Make sense? Okay – you’re halfway there.
Here’s the reality check. Life happens. Whatever your plan is, it will fail. This is one of the few things we guarantee. What do we mean?
Suppose you create a plan at age 50. It has financial goals, investment strategies, allocation plans, and it’s based on your life goals and the current economic situation – at that time.
By age 60, almost none of those components will still be accurate or true to your situation. A financial plan is not something you can just set and forget. The only way to be continually confident that your money won’t run out is to continually update your plan.
We update plans every quarter for all our clients for this reason. There is no other way to do it if you want to consistently be as confident as possible that your money won’t run out.
You need two things: A well-conceived stress-tested plan, and a system for updating it every quarter.
It is complex, we know. But so is the question. Here’s another way to look at it.
4 Levels of Confidence to Predict If Your Money Will Run Out
If the previous description was a little too mathematical for you, or perhaps a little too apocalyptic, here’s another way to assess your portfolio’s health for the long term.
Level 1: The Sunny Ocean – Life Continues Normally
There will be minor hiccups, some unexpected events that cost you, and some waves of frustration, but nothing outside of what most people experience as a normal part of life.
In this level, nothing disastrous happens to cause even the most conservative projections about your money to be called into question.
As long as you’re investing your money smartly with the help of an experienced advisor, you’ll have nothing to worry about, and your money will not run out. You’ll accomplish all your life goals and dreams, leave money to your heirs, and leave the legacy you’ve been working toward.
Just about any financial advisor can deliver a winning result at this level.
Level 2: The Hurricane – Your Life Takes a Costly Turn, Economy/World Remain Stable
At this level, you experience great personal hardship of some sort that causes all your finances to require a new approach. Could be an early death of a spouse, or a chronic disease diagnosis of something like Alzheimer’s. Legal troubles, business troubles – again, many possibilities exist.
But what enables you to get through this personal trial is that the overall economy remains pretty stable. For most people, the ocean is still sunny. But you’ve been victimized by a major storm, and it has cost you plenty. Once you pull your life together again, you’ll be able to build your finances back up and participate in a still-functioning society.
Here, not as many financial advisors will be able to steer your money unscathed so you can be sure to not run out. Such a positive outcome requires a flexible and adjustable plan that gets updated continually, not something that was created once and then put in a drawer and set on autopilot.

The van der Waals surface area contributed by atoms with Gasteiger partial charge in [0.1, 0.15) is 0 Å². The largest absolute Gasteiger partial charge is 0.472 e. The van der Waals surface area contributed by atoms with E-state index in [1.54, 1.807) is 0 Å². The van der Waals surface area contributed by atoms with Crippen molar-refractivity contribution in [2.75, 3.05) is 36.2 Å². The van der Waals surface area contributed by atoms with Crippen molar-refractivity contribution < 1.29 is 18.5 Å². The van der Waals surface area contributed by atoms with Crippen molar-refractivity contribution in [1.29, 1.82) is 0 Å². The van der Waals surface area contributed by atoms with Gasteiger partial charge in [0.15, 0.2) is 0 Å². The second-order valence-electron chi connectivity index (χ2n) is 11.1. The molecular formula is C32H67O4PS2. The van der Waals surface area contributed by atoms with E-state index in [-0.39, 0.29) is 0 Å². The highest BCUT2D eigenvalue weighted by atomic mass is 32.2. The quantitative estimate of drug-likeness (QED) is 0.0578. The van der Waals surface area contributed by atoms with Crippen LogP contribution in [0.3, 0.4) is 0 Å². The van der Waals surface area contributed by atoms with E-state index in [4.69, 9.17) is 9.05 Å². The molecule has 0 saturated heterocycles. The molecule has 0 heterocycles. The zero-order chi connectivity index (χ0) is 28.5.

This is not the job for a robo-advisor.
Level 3: Global Climate Change – Economy/World Falls Into Calamity, You Remain Stable
In this level, the world experiences a major economic crisis. Recessions hit multiple countries and markets. Perhaps wars, or famines, or disease outbreaks, or soured international relations get worse, and the economy and global markets suffer.
Or, maybe all it takes is another housing and banking crisis caused by foolish people.
Whatever the cause, Level 3 involves things outside your control that nevertheless affect your finances and portfolio in life-changing ways. You’ll probably lose value for a time, and it may be years before you recover, which happened for many in 2008.
But, you remain healthy. Your income continues. Your family is stable. Nothing disastrous happens to you personally, so once you weather this international crisis, you’ll get back on track and be fine. But you do have to weather the crisis first, and you need to update your plan to adjust to the changing times.
Here again, even fewer financial advisors can effectively steer you through this and still be able to assure you – all along the way no matter how bad the situation gets – that your money will not run out.
Too many advisors invest in overly aggressive asset allocations or use active management approaches. Those sorts of tactics can decimate your portfolio during a Level 3 crisis, and you might never recover. We’ve had people come to us from other advisors who’ve had to go back to work, after retiring, in situations like this. We saw it in 2000, and we saw it again in 2008.
To survive Level 3 crises, you need a smart and experienced advisor who uses a planning approach that adapts quickly to changing circumstances.
Level 4: Murphy’s Law Strikes – Economy Implodes AND Your Life Takes Costly Turn
At this worst level, Level 2 gets combined with Level 3. The global economy suffers a major setback, and something terrible happens in your life around the same time. Murphy’s Law states that whatever can go wrong, goes wrong. That’s Level 4.
Now, you’re losing money because of an economic meltdown that will take years to recover from, and you’re suffering personal challenges that will make it even harder to stay afloat.
At this level, only the most proactive wealth advisor, with a fluid and adjustable plan that can re-evaluate and re-calculate your portfolio’s health based on completely adjustable goals, can help you through such a terrible time.
If you liked the 75-90% Comfort Zone idea from before, this kind of advisor will help you adjust your finances and your plan – even in this perfect storm of terrible economic and life crises – to help you continue to confidently remain within that range. Even in the worst of times, he will be able to help you feel peace of mind that your money will not run out.
You Can Know – With Confidence – That Your Money Will Not Run Out
You can be confident that your money will not run out before you die.
But the only way is to work with an advisor who can do two things:
1) Mathematically project how well your portfolio will hold up against 1000 different stress test scenarios that incorporate your life goals and financial situation
2) Update that plan quarterly as your situation, the economy, and the rest of the world keep changing
Answering the questions at the start of this post is just the beginning. The only way to know if your money will run out before you die is with a system that takes those answers, and measures how well they stand against the worst that life can throw at you. Even a Level 4 crisis.
Pillar Wealth Management is such an advisor.
If you’d like to learn more about how we deliver this level of confidence, let’s start a conversation.